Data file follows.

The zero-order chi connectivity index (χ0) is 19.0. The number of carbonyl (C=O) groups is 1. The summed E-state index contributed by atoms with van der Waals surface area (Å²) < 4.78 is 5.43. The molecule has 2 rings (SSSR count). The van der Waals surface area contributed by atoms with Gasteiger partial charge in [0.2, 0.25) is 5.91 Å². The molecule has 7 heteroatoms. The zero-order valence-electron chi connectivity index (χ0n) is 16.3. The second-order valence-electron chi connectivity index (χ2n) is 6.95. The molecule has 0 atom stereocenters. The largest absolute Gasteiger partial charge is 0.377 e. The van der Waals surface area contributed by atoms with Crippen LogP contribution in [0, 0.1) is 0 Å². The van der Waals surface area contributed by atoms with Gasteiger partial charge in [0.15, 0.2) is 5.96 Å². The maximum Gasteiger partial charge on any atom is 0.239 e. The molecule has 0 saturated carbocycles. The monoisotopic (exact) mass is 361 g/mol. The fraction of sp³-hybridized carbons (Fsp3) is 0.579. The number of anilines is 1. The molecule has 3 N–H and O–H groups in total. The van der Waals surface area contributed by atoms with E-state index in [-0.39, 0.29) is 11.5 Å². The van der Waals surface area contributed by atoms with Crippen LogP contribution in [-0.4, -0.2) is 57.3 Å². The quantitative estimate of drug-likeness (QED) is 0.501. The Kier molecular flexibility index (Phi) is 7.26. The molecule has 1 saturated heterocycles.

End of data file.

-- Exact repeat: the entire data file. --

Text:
The zero-order chi connectivity index (χ0) is 19.0. The number of carbonyl (C=O) groups is 1. The summed E-state index contributed by atoms with van der Waals surface area (Å²) < 4.78 is 5.43. The molecule has 2 rings (SSSR count). The van der Waals surface area contributed by atoms with Gasteiger partial charge in [0.2, 0.25) is 5.91 Å². The molecule has 7 heteroatoms. The zero-order valence-electron chi connectivity index (χ0n) is 16.3. The second-order valence-electron chi connectivity index (χ2n) is 6.95. The molecule has 0 atom stereocenters. The largest absolute Gasteiger partial charge is 0.377 e. The van der Waals surface area contributed by atoms with Crippen LogP contribution in [0, 0.1) is 0 Å². The van der Waals surface area contributed by atoms with Gasteiger partial charge in [0.15, 0.2) is 5.96 Å². The maximum Gasteiger partial charge on any atom is 0.239 e. The molecule has 0 saturated carbocycles. The monoisotopic (exact) mass is 361 g/mol. The fraction of sp³-hybridized carbons (Fsp3) is 0.579. The number of anilines is 1. The molecule has 3 N–H and O–H groups in total. The van der Waals surface area contributed by atoms with E-state index in [-0.39, 0.29) is 11.5 Å². The van der Waals surface area contributed by atoms with Crippen LogP contribution in [-0.4, -0.2) is 57.3 Å². The quantitative estimate of drug-likeness (QED) is 0.501. The Kier molecular flexibility index (Phi) is 7.26. The molecule has 1 saturated heterocycles.